Nordian Capital buys J-Club, the retail success story you didn't know

Nordian hired YieldDD to evaluate how J-Club's software contributes to its success.

Chances are that you have bought several items from their shops over the years, but you have never heard of the company that operates them. J-Club is a leading shop-in-shop merchandiser of fashion jewellery, hair accessories, sunglasses and greeting cards with around 11.500 points-of-sale in 22 European countries. Its impressive growth - J-Club was founded in 2010 and sold its millionth product within the first year of business - caught the eye of Nordian Capital, the Amsterdam-based private equity firm. Surely J-Club must have been doing something right, so Nordian hired YieldDD to evaluate how J-Club's software contributed to its success.

Nordian Capital Buys J Club, The Retail Success Story You Didn't Know Software Due Diligence

The backbone of the company

Look beyond the everyday character of its merchandise and it soon becomes clear that J-Club runs a sophisticated, data-driven operation. It assumes end-to-end responsibility for product categories, from sourcing to sales, and closely monitors the supply chain in between. J-Club is able to do this with great efficiency thanks to what it calls 'the backbone of our company': its completely in-house developed portal that is used to collect data from all sales points. The ongoing addition of new categories and retail partners and the rapid expansion into new countries are all facilitated by this application.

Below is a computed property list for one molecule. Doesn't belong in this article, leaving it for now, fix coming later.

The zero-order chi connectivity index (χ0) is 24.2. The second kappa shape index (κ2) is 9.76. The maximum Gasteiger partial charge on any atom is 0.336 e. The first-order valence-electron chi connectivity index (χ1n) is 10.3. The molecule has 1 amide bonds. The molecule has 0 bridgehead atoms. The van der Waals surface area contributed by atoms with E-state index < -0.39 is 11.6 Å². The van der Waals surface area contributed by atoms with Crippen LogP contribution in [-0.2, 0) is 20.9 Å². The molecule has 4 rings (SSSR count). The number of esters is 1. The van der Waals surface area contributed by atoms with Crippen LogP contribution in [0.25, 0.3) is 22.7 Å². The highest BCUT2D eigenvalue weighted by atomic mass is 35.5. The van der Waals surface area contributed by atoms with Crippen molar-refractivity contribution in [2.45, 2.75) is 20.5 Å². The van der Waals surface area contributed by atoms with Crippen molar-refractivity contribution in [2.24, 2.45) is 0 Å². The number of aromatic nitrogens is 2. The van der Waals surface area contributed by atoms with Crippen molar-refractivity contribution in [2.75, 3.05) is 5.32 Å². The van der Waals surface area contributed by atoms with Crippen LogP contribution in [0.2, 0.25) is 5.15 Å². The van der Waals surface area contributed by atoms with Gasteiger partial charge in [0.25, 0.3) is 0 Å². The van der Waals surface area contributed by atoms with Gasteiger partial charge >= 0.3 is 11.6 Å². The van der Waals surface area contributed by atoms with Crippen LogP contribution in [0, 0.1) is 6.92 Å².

Score at least a 9

In the highlight review that YieldDD did, all findings indicated that the quality of J-Club's software was at the level where it should be. "If you run such a software-heavy company, you can't score 6 out of 10. You have to score at least a 9", says YieldDD's Marco van Os. "It was obvious from everything we looked at - from team quality to the amount of technical debt to the release cycle for new software versions - that J-Club itself is fully aware of this."  

An increasingly hot topic in M&A

One area though required a closer look. The transaction risk insurer that backed Nordian in this deal requested an in-depth investigation of any open source risks, in addition to the highlight review. What open source software [OSS] does J-Club use? Is this use compliant with the relevant licenses? Was there a policy to prevent potential issues in the future? Questions like these address an increasingly hot topic in M&A. With the growing use of OSS, the risk increases that a target company’s software could have become “tainted” by the inclusion of OSS. The target company’s proprietary software itself would then become OSS which could, certainly in the case of a "software-heavy" company such as J-Club, drastically reduce its value. Fortunately, no significant issues were found in this case. "If you want to exclude this type of risks, you really have to dig deep into the code", says Marco van Os. "We did and it strengthened our initial finding: Its in J-Club's DNA that software quality is a primary source of company value, and they treat it accordingly."

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